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Old 04-09-2007, 01:12 PM   #1
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Default downstops and droop

hi guys, confused about setting droop ie on my set-up sheet front droop 6mm and rear droop 5mm do you know what this is on the downstops method ie putting blocks under the car and measuring with a droop gauge? thanks stephen
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Old 04-09-2007, 03:16 PM   #2
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Quote:
Originally Posted by stephen hilton
hi guys, confused about setting droop ie on my set-up sheet front droop 6mm and rear droop 5mm do you know what this is on the downstops method ie putting blocks under the car and measuring with a droop gauge? thanks stephen
The "blocks method" you refer to is setting your downstops. Droop is the actual measure of uptravel of your chassis before the tires leave the ground. It is only confusing because many people use the terms interchangeably and incorrectly.

Typically, the setup sheets show static downstop settings. Remember that the true droop (or uptravel) will change with tire diameter so if you are running foams, your actual droop will change all the time with tire wear.
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Old 04-10-2007, 01:03 AM   #3
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ok then so it says 6mm front 5mm back on a cyclone saet-up sheet does this mean downstops or actual droop?
thanks stephen
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Old 04-10-2007, 02:47 AM   #4
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On a Cyclone it will mean 6 and 5 on the gauge.
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Old 04-10-2007, 03:19 AM   #5
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droop guage or downstop guage?
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Old 04-10-2007, 03:37 AM   #6
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There is only one kind of gauge.
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Old 04-10-2007, 04:19 AM   #7
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Stephen,
Forget what the gauge is called, just know that it sets your downstops.

Set your DROOP by measuring from a fixed point at the front and rear of the chassis with a ruler.

Simply set the car up ready to race, sit the ruler against the front bumber and from a set point, as you lift the chassis until just before the point the tyres leave the ground, measure the difference between the resting mark and the lifted mark. Basically, if you are wanting to set 6mm droop, you need to lift 6mm before the tyres leave the ground.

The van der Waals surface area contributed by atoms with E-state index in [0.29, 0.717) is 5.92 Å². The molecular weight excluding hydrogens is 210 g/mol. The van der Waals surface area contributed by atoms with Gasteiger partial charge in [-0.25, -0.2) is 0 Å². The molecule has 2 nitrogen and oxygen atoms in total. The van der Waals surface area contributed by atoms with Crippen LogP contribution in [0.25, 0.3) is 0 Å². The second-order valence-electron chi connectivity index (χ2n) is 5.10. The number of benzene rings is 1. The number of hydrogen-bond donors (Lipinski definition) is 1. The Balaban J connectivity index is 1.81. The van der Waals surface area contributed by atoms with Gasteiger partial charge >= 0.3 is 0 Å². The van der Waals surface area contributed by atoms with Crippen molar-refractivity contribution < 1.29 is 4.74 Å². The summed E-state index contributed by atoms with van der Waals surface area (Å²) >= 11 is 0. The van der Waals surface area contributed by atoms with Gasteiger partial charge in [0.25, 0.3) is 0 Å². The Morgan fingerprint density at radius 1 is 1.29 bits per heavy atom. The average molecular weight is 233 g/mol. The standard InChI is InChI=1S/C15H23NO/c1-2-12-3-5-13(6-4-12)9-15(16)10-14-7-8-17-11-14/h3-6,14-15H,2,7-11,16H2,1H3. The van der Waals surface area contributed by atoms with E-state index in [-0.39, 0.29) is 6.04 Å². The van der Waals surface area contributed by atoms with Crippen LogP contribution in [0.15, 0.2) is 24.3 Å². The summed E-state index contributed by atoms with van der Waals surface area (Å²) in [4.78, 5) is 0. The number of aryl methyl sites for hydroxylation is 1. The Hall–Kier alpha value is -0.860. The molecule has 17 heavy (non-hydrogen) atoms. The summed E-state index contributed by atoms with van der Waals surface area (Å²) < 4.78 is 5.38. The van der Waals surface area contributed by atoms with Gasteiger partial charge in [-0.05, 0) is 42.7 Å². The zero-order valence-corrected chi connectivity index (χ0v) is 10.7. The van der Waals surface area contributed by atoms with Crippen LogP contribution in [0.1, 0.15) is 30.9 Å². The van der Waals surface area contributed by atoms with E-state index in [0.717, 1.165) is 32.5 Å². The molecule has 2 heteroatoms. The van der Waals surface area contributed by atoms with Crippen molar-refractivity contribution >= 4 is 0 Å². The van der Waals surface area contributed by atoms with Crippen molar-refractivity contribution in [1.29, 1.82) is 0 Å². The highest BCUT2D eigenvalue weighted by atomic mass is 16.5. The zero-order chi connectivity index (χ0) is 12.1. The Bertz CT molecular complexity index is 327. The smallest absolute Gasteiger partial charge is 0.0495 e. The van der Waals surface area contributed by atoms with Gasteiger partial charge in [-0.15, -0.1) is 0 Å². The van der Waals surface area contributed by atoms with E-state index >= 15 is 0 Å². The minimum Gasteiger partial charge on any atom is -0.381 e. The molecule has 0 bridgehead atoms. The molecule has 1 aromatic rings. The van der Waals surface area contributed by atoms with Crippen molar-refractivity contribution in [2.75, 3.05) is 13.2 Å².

Do this front and rear, then use the droop/downstop gauge to set the downstop points. You should have to move the srew too much to set both side and each end, this setting will ensure that no swing arm will travel lower than the other.

Look at it like this.

Downstop = same down travel of each swing arm, ie: they will stop at the same point on each side of the car

Droop, the amount of vertical travel in your suspension before full load. ie: you chassis will lean to one side, therefore if you have enough droop, th inside tyre will remain in contact with th ground giving you more traction, however too much droop and your car will be slow to respond to direction changes.

Obviouisly there is other settings that will effect these two, so I suggest you go here http://www.teamxray.com/teamxray/pro...ria=0&catName=

This is a great tool and will help you understand most of the settings required in racing touring cars.

Hope it helps

Sorry, should have told you that when you get to thie above site, download the T2 set up book, 43 pages of racing knowledge
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Old 04-10-2007, 08:04 AM   #8
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Both "droop" and "down stop" are effectively the same thing. It's just chassis up travel measured by two different methods. Chassis up travel will effect your front to rear weight transfer more than anything.

The further one end of the chassis is allowed to travel up the more weight it transfers to the other end. Under braking your rear droop setting dictates how much weight is transfered away from the rear tires to the front tires. Under acceleration your front droop setting dictates how much weight is transfered away from the front tires to the rear.

You generally see foam tire set up sheets measuring droop as actual chassis up travel. Such as "1mm over ride height". The general range seems to be anywhere from almost 0 to 3mm when measuring like this. Foam tire setups are measured like this because the droop needs to be readjusted as ride height is raised to compensate for constantly wearing foam tires. As stated earlier you would measure this by lifting one end of the chassis and measuring the distance before the wheels actually lift off the ground with a ruler. The best way to lift the chassis it to set one end of the chassis near the end of a table, place the tip of a hex driver under the end of the chassis, and press down on the handle of the hex driver like a seesaw. This works better than trying to lift by hand.

On the other hand, rubber tire setups, are often measured with the down stop gauge. Rubber tires obviously don't change diameter so measuring with a down stop gauge is just easier. You will usually see this measurement in the 4-6 mm range.

Hopefully that makes sense. Good luck.
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Old 04-10-2007, 09:06 AM   #9
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sorted cheers guys!
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